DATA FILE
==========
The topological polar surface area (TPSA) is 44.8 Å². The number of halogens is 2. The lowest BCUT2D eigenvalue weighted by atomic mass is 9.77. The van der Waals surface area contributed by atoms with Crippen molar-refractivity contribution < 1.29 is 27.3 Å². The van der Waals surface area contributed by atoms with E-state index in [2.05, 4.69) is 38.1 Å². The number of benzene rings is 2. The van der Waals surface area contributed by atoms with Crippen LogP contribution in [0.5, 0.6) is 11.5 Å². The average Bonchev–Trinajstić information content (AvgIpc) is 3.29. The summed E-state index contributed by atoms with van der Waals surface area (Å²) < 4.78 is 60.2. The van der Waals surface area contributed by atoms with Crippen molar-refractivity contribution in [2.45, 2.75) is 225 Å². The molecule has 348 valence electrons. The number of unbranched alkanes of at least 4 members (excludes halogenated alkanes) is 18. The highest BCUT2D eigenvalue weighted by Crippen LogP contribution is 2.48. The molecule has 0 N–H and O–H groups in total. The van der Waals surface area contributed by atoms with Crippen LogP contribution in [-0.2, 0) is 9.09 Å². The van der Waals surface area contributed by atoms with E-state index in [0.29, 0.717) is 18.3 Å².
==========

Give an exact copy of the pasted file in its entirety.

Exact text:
The topological polar surface area (TPSA) is 44.8 Å². The number of halogens is 2. The lowest BCUT2D eigenvalue weighted by atomic mass is 9.77. The van der Waals surface area contributed by atoms with Crippen molar-refractivity contribution < 1.29 is 27.3 Å². The van der Waals surface area contributed by atoms with E-state index in [2.05, 4.69) is 38.1 Å². The number of benzene rings is 2. The van der Waals surface area contributed by atoms with Crippen LogP contribution in [0.5, 0.6) is 11.5 Å². The average Bonchev–Trinajstić information content (AvgIpc) is 3.29. The summed E-state index contributed by atoms with van der Waals surface area (Å²) < 4.78 is 60.2. The van der Waals surface area contributed by atoms with Crippen molar-refractivity contribution in [2.45, 2.75) is 225 Å². The molecule has 348 valence electrons. The number of unbranched alkanes of at least 4 members (excludes halogenated alkanes) is 18. The highest BCUT2D eigenvalue weighted by Crippen LogP contribution is 2.48. The molecule has 0 N–H and O–H groups in total. The van der Waals surface area contributed by atoms with Crippen LogP contribution in [-0.2, 0) is 9.09 Å². The van der Waals surface area contributed by atoms with E-state index in [0.29, 0.717) is 18.3 Å².